'More Cops. More Stops.' Campaign Starts

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Nashville, TN – In an effort to save lives, the Governor’s Highway Safety Office (GHSO) is again working across the state to crack down on traffic safety violators including impaired drivers, seat belt violators, distracted drivers, and speeders, during its “More Cops. More Stops.” campaign this July 26-29.

“With school starting just around the corner, many people are out enjoying the last of their summer vacations,” said Tennessee Highway Patrol, Colonel Tracy Trott. “Too often, people get caught up in the fun and break traffic safety laws, putting themselves and others at risk.  We believe this special enforcement push will make our roadways safer for everyone, and we hope the message stays with people year-round.” 

Tennessee is one of two states teaming with the U.S. Department of Transportation’s National Highway Traffic Safety Administration (NHTSA) on this important national demonstration project to test the effectiveness of a new combined high visibility enforcement campaign.

Tennessee Department of Transportation Commissioner John Schroer said the statistics are alarming, and that risky behaviors claim too many lives in Tennessee.

“We know that wearing seatbelts is the single most effective way to protect people in vehicle crashes, so we will be watching closely to make sure everyone is buckling up,” said Commissioner Schroer.  “But we also know that drinking and driving, texting while driving, and speeding are contributing to an increase in fatalities. Our goal is to prevent crashes from happening in the first place.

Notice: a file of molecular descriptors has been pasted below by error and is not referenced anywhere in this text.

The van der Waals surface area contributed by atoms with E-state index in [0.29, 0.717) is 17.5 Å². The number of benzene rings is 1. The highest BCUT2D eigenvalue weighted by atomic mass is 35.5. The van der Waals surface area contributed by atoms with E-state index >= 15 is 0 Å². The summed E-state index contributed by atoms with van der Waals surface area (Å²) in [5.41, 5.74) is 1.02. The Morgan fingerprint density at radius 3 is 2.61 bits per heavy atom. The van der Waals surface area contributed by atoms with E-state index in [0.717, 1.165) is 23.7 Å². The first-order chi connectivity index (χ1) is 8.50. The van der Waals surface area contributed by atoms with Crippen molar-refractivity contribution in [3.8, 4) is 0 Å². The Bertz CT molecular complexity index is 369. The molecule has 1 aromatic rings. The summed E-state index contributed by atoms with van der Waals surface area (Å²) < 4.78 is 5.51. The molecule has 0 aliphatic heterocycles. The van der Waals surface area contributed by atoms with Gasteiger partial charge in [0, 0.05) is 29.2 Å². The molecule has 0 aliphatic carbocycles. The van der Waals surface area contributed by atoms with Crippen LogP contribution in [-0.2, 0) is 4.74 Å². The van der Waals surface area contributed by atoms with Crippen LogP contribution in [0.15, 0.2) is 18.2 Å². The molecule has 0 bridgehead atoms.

More than 1,000 passenger vehicle occupants were killed in Tennessee motor vehicle traffic crashes in 2010, 58 percent of whom were NOT wearing their seat belts at the time of the crash. Twenty-seven percent of Tennessee’s fatalities in motor vehicle traffic crashes involved an alcohol impaired driver. Additionally, 22 percent of all people killed in motor vehicle traffic crashes on Tennessee highways involved drivers or motorcycle operators with a blood alcohol concentration (BAC) of .08 (the legal limit) or above at the time of the deadly crash. Twenty-two percent died from speeding-related crashes. 

“Our statistics show that young adult males, ages 18 to 34, are most likely to practice high-risk behaviors while driving, such as drinking and driving and not wearing seat belts,” said Kendell Poole, Director of the Governor’s Highway Safety Office.

Of those in that age group who were killed in motor vehicle traffic crashes in Tennessee, 35 percent were involved in an alcohol-impaired driving crash; 62 percent of 18-to 34-year-old passenger vehicle occupants killed were NOT wearing their seat belts; and 33 percent were involved in a speeding-related crash.

Distracted driving is another issue that state and local law enforcement will be on the lookout for since according to NHTSA, it claimed nearly 3,100 lives and led to an estimated 419,000 people injured nationally in 2010. 

“When you look at the data, it’s clear that we have to do something to change people’s behavior on the roads,” said THP Colonel Tracy Trott.  “It’s simple—don’t engage in risky behaviors that put your life and the lives of others at risk—especially  drinking and driving, not wearing a seat belt, texting while driving or speeding. Remember, More Cops. More Stops. this summer. We will be watching.”

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